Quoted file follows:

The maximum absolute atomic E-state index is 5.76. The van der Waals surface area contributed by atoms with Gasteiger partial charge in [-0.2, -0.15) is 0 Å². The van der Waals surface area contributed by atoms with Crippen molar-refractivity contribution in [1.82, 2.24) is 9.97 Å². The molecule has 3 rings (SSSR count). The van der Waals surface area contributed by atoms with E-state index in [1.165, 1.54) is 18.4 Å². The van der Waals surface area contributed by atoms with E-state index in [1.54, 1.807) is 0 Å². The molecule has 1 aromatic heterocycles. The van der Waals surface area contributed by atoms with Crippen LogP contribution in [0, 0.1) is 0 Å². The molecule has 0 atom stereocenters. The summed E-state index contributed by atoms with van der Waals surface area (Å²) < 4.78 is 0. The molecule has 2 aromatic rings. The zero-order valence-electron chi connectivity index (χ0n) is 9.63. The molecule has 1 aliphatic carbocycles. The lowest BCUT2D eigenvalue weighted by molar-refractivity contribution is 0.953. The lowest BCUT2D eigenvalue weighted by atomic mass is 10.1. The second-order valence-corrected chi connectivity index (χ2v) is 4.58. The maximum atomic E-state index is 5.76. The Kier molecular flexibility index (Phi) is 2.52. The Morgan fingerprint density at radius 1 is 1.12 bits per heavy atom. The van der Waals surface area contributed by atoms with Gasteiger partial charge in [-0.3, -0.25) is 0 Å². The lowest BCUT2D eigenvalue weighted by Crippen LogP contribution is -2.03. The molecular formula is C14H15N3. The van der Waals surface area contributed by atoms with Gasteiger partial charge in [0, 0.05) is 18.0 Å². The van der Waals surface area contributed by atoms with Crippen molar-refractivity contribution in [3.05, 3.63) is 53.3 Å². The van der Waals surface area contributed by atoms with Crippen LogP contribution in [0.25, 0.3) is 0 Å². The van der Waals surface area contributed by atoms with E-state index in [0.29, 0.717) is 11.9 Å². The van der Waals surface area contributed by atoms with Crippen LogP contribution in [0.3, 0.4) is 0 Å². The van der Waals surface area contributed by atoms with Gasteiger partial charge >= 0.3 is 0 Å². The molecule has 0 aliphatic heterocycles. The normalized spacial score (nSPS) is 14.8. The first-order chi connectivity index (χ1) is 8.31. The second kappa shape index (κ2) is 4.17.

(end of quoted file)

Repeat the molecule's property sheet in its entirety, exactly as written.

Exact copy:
The maximum absolute atomic E-state index is 5.76. The van der Waals surface area contributed by atoms with Gasteiger partial charge in [-0.2, -0.15) is 0 Å². The van der Waals surface area contributed by atoms with Crippen molar-refractivity contribution in [1.82, 2.24) is 9.97 Å². The molecule has 3 rings (SSSR count). The van der Waals surface area contributed by atoms with E-state index in [1.165, 1.54) is 18.4 Å². The van der Waals surface area contributed by atoms with E-state index in [1.54, 1.807) is 0 Å². The molecule has 1 aromatic heterocycles. The van der Waals surface area contributed by atoms with Crippen LogP contribution in [0, 0.1) is 0 Å². The molecule has 0 atom stereocenters. The summed E-state index contributed by atoms with van der Waals surface area (Å²) < 4.78 is 0. The molecule has 2 aromatic rings. The zero-order valence-electron chi connectivity index (χ0n) is 9.63. The molecule has 1 aliphatic carbocycles. The lowest BCUT2D eigenvalue weighted by molar-refractivity contribution is 0.953. The lowest BCUT2D eigenvalue weighted by atomic mass is 10.1. The second-order valence-corrected chi connectivity index (χ2v) is 4.58. The maximum atomic E-state index is 5.76. The Kier molecular flexibility index (Phi) is 2.52. The Morgan fingerprint density at radius 1 is 1.12 bits per heavy atom. The van der Waals surface area contributed by atoms with Gasteiger partial charge in [-0.3, -0.25) is 0 Å². The lowest BCUT2D eigenvalue weighted by Crippen LogP contribution is -2.03. The molecular formula is C14H15N3. The van der Waals surface area contributed by atoms with Gasteiger partial charge in [0, 0.05) is 18.0 Å². The van der Waals surface area contributed by atoms with Crippen molar-refractivity contribution in [3.05, 3.63) is 53.3 Å². The van der Waals surface area contributed by atoms with Crippen LogP contribution in [0.25, 0.3) is 0 Å². The van der Waals surface area contributed by atoms with E-state index in [0.29, 0.717) is 11.9 Å². The van der Waals surface area contributed by atoms with Crippen LogP contribution in [0.3, 0.4) is 0 Å². The van der Waals surface area contributed by atoms with Gasteiger partial charge >= 0.3 is 0 Å². The molecule has 0 aliphatic heterocycles. The normalized spacial score (nSPS) is 14.8. The first-order chi connectivity index (χ1) is 8.31. The second kappa shape index (κ2) is 4.17.